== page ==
Peter Batchelor: Opening of the Public Discussion on Informal Settlements and Rights-Based Journalism

28 Nov 2013

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Public Discussion on Informal Settlements and Rights-Based Journalism
Opening Remarks, Peter Batchelor, Manager, UNDP Pacific Centre

  • Representatives from the Ministry of Local Government, Urban Development, Housing and Environment (Dept of Housing)
  • Representatives from the People’s Community Network and from informal settlements,
  • Journalists, editors, and media owners,
  • UN colleagues, development partners,

On behalf of UNDP, and our other partners (UN HaBITAT, UNOHCHR, USP and PACMAS) let me welcome you to this public discussion on informal settlements and the role of the media.

The Pacific is one of the fastest urbanizing regions in the world. In some Pacific Island countries, urban areas are growing at rates of up to 10 percent a year.

Such rapid urbanization changes the way communities and society as a whole live together and brings with it a range of development challenges.

Such rapid urbanization has also led to the establishment of numerous informal settlements in the Pacific, where people live in make-shift houses and shelters that are erected outside applicable regulations and often on land to which those who live on it have no legal claim.

Informal settlements are no longer an exception in the Pacific but have become a permanent phenomenon in many urban centers.
In some urban centers, up to 50% of the population lives in informal housing arrangements, and have done so for several generations.

In some cases, the expansion of informal settlements has been accelerated by soaring housing prices that have pushed people out of the formal housing market and left them with no other option than moving into informal housing arrangements.

The public too often tends to view informal settlements and the people who live in them as problematic.

Alongside such a perception is a prevailing assumption that all Pacific Islanders have access to secure land tenure and therefore a place to call home.

Accordingly, the plight of individuals in urban and peri-urban settlements, in particular the most vulnerable, are underreported, or are portrayed by the media in a negative light. For example, much media reporting on informal settlements focuses on crime or substance abuse that are supposedly rife in informal settlements.

The danger of such assumptions is that the challenges people in informal settlements face, and the solutions that might work for them are ignored by the public and by policy-makers; instead, negative assumptions tend to prevail and dominate the public discourse about urbanization and settlements.

That is the reason why we have engaged in this initiative. We are supporting journalists across Melanesia under this initiative.

We have provided them with knowledge and small funds to contribute to an informed public discussion on urbanization and informal settlements, and to report on the issue from a human rights perspective. What do we mean by that?

The media has an immensely important role to play in making sure the reality of people in informal settlements is better understood and not ignored.

Media can play a crucial role in empowering those who live on the margins of society by giving them a voice, by respecting their dignity, and by highlighting the challenges they experience and that need to be addressed.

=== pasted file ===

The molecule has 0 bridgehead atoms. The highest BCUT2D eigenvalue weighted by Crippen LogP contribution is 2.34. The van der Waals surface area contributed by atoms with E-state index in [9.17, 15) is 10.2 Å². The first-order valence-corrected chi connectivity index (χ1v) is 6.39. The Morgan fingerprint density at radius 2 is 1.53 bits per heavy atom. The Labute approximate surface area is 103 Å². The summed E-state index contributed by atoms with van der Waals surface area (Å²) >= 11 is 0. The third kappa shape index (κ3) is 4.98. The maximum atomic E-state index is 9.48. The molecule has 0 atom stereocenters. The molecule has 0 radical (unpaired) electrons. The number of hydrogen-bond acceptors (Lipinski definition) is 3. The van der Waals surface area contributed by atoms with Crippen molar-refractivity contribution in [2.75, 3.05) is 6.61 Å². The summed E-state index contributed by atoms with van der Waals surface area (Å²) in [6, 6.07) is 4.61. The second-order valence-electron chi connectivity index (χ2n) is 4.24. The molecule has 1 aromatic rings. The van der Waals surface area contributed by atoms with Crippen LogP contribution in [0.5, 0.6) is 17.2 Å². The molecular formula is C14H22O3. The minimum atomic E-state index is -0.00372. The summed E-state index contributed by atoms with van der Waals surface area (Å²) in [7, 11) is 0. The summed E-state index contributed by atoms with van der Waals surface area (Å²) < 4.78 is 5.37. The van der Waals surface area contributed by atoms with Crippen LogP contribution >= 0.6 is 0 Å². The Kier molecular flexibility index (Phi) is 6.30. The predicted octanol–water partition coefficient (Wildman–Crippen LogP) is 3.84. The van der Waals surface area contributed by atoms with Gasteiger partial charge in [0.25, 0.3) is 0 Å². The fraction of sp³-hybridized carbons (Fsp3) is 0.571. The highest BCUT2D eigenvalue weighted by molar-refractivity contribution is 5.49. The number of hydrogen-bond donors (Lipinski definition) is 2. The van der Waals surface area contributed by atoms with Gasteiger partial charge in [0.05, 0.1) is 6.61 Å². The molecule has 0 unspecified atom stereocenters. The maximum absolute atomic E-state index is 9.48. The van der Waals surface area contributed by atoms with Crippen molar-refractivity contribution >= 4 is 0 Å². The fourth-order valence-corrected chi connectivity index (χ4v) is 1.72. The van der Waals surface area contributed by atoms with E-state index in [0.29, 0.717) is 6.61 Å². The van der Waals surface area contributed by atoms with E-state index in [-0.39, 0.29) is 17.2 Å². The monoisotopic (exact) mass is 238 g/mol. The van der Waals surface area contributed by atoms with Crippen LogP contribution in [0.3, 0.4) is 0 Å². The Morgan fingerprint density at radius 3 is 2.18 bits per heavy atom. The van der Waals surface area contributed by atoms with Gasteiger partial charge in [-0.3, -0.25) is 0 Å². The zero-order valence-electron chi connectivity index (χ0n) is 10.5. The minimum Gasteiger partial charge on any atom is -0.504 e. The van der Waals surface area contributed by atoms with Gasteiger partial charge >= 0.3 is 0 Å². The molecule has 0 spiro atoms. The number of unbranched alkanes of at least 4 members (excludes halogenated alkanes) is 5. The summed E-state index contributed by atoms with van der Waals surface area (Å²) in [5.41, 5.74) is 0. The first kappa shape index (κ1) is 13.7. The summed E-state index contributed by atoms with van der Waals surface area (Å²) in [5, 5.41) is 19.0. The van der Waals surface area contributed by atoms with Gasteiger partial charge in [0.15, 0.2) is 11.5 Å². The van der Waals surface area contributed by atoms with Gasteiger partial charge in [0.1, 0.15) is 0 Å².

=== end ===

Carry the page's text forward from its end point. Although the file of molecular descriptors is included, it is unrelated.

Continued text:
The media can act as a conduit for the vulnerable of society to express themselves and interact with the public, a space from which they are often excluded.

That is the reason why we have engaged in this initiative, jointly with our partners from UN-Habitat, the Office of the High Commissioner for Human Rights, USP, and with the support of PACMAS, the Pacific Media Assistance Scheme.

Today’s discussion is part of a larger regional initiative that aims to increase public awareness on informal settlements in Melanesia through rights-based journalism.

With this initiative

  • we aim to increase public awareness and informed discussions about urbanization and informal settlements;
  • we aim to give people who live in informal settlements a voice and a space in the public sphere, and
  • we aim to highlight the important role of the media in bringing development challenges into the public domain.

We are particularly delighted to see strong representation from people living in informal settlements here with us tonight and we look forward to hearing their views, their experiences, and their expectations with regards to media coverage of their communities.

Also, we are very pleased to have here tonight, two of the journalists that we supported to produce dedicated media coverage on urbanization and informal settlements. They are here to share their experiences of how they produced the media content on informal settlements and what they have learnt in that process.

We want to encourage a lively public discussion on urbanization and informal settlements that does not stigmatize persons living in settlements, but rather ensures that their rights are respected.
You see tonight on the walls of this auditorium a selection of articles that have been published as a result of this initiative.

You also see an exhibition of photographs from informal settlements in Papua New Guinea by the photographer Vlad Sokhin. These photos are a powerful example of the important role journalists can play in portraying people's dignity, pride, and resilience.

Thank you for coming tonight and I wish you a successful discussion.

Vinaka Vakalevu